Glutathione peroxidase, superoxide dismutase, and catalase inactivation by peroxides and oxygen derived free radicals

Etienne Pigeolet, P. Corbisier, Andree Houbion, Dominique Lambert, Carine Michiels, Martine Raes, Marie-Denise Zachary, José Remacle

Research output: Contribution to journalArticlepeer-review


Glutathione peroxidase (GPX), superoxide dismutase (SOD) and catalase are the most important enzymes of the cell antioxidant defense system. However, these molecules are themselves susceptible to oxidation. The aim of this work was to estimate to what extent this system could be inactivated by its own substrates. We tested the effect of hydrogen peroxide, cumene hydroperoxide, t-butyl hydroperoxide and hydroxyl and superoxide radicals on GPX, SOD and catalase. For GPX, a 50% inactivation was observed at 10-1 M (30 min, 37°C) for hydrogen peroxide, 3 × 10-4 M (15 min, 37°C) for cumene hydroperoxide and 5 × 10-5 M (11 min, 37°C) for t-butyl hydroperoxide. Unlike the hydroxyl radicals, superoxide anions did not inactivate this enzyme. Catalase was inactivated by hydroxyl radicals and by superoxide anions but organic peroxides had no effect. SOD was inactivated by 50% by hydrogen peroxide at 4 × 10-4 M (20 min, 37°C), but organic peroxides and hydroxyl radicals were ineffective on this enzyme. Since the three enzymes of the antioxidant system are susceptible to at least one of the oxidative reactive molecules, in the case of high oxidative stresses such an inhibition could take place, leading to an irreverisble autocatalytical process in which the production rate of the oxidants will continuously increase, leading to cell death.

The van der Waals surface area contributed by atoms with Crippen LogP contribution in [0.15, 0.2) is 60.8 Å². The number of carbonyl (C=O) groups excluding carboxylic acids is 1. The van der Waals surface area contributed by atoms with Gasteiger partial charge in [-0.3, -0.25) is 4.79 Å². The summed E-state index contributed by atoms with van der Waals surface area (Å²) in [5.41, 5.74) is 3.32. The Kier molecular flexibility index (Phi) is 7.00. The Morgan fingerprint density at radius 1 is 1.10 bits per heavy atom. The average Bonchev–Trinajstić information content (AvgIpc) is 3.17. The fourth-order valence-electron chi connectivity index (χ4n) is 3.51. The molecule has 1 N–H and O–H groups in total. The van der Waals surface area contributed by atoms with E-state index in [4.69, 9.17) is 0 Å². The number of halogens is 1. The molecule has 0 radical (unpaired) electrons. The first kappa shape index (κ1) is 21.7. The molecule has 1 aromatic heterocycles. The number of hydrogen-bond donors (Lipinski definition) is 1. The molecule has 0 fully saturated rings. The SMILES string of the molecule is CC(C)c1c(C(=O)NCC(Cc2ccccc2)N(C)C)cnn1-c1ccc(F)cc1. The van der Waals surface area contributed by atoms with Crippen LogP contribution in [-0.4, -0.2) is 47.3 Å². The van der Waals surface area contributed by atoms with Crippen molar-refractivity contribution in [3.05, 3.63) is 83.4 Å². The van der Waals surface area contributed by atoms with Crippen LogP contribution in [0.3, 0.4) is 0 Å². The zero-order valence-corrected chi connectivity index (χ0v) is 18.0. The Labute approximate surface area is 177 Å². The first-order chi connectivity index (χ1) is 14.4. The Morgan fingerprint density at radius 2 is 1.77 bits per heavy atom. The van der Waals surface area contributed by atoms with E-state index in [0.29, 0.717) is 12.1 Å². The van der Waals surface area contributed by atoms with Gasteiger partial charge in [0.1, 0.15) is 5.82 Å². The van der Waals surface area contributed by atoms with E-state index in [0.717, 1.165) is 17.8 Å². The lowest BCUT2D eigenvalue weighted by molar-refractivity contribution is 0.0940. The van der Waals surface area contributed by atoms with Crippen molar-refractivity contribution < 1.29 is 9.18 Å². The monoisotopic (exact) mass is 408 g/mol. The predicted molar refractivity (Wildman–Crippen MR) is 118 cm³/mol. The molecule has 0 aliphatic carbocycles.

Original languageEnglish
Pages (from-to)283-297
Number of pages15
JournalMechanisms of Ageing and Development
Issue number3
Publication statusPublished - 1990


  • Antioxidant enzymes
  • Critical threshold
  • Inactivation
  • Oxygen derived free radicals
  • Peroxides


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